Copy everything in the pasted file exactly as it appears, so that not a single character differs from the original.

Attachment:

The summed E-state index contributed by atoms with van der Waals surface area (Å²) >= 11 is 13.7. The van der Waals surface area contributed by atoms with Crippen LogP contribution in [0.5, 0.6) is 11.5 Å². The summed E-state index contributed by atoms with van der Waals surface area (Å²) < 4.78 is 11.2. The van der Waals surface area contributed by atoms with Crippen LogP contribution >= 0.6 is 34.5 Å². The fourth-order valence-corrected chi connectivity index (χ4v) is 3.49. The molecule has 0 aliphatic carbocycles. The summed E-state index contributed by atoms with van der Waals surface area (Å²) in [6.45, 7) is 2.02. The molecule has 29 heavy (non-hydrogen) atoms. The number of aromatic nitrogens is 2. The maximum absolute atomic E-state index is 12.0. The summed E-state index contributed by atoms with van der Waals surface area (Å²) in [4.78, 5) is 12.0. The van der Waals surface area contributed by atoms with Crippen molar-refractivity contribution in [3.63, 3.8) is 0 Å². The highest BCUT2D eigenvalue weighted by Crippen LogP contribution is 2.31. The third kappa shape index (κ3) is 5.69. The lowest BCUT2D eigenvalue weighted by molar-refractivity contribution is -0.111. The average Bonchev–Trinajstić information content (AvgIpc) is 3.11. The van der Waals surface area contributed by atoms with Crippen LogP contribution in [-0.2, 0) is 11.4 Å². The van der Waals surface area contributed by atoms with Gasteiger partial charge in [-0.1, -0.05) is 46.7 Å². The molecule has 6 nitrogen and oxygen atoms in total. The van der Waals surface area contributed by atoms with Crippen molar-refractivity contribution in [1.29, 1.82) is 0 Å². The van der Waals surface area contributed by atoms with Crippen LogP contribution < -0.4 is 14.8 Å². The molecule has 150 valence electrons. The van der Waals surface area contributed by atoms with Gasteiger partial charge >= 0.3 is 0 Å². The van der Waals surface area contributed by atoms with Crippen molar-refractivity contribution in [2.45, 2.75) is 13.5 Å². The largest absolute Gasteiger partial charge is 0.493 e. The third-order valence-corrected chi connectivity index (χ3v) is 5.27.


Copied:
The summed E-state index contributed by atoms with van der Waals surface area (Å²) >= 11 is 13.7. The van der Waals surface area contributed by atoms with Crippen LogP contribution in [0.5, 0.6) is 11.5 Å². The summed E-state index contributed by atoms with van der Waals surface area (Å²) < 4.78 is 11.2. The van der Waals surface area contributed by atoms with Crippen LogP contribution >= 0.6 is 34.5 Å². The fourth-order valence-corrected chi connectivity index (χ4v) is 3.49. The molecule has 0 aliphatic carbocycles. The summed E-state index contributed by atoms with van der Waals surface area (Å²) in [6.45, 7) is 2.02. The molecule has 29 heavy (non-hydrogen) atoms. The number of aromatic nitrogens is 2. The maximum absolute atomic E-state index is 12.0. The summed E-state index contributed by atoms with van der Waals surface area (Å²) in [4.78, 5) is 12.0. The van der Waals surface area contributed by atoms with Crippen molar-refractivity contribution in [3.63, 3.8) is 0 Å². The highest BCUT2D eigenvalue weighted by Crippen LogP contribution is 2.31. The third kappa shape index (κ3) is 5.69. The lowest BCUT2D eigenvalue weighted by molar-refractivity contribution is -0.111. The average Bonchev–Trinajstić information content (AvgIpc) is 3.11. The van der Waals surface area contributed by atoms with Crippen LogP contribution in [-0.2, 0) is 11.4 Å². The van der Waals surface area contributed by atoms with Gasteiger partial charge in [-0.1, -0.05) is 46.7 Å². The molecule has 6 nitrogen and oxygen atoms in total. The van der Waals surface area contributed by atoms with Crippen molar-refractivity contribution in [1.29, 1.82) is 0 Å². The van der Waals surface area contributed by atoms with Crippen LogP contribution < -0.4 is 14.8 Å². The molecule has 150 valence electrons. The van der Waals surface area contributed by atoms with Gasteiger partial charge >= 0.3 is 0 Å². The van der Waals surface area contributed by atoms with Crippen molar-refractivity contribution in [2.45, 2.75) is 13.5 Å². The largest absolute Gasteiger partial charge is 0.493 e. The third-order valence-corrected chi connectivity index (χ3v) is 5.27.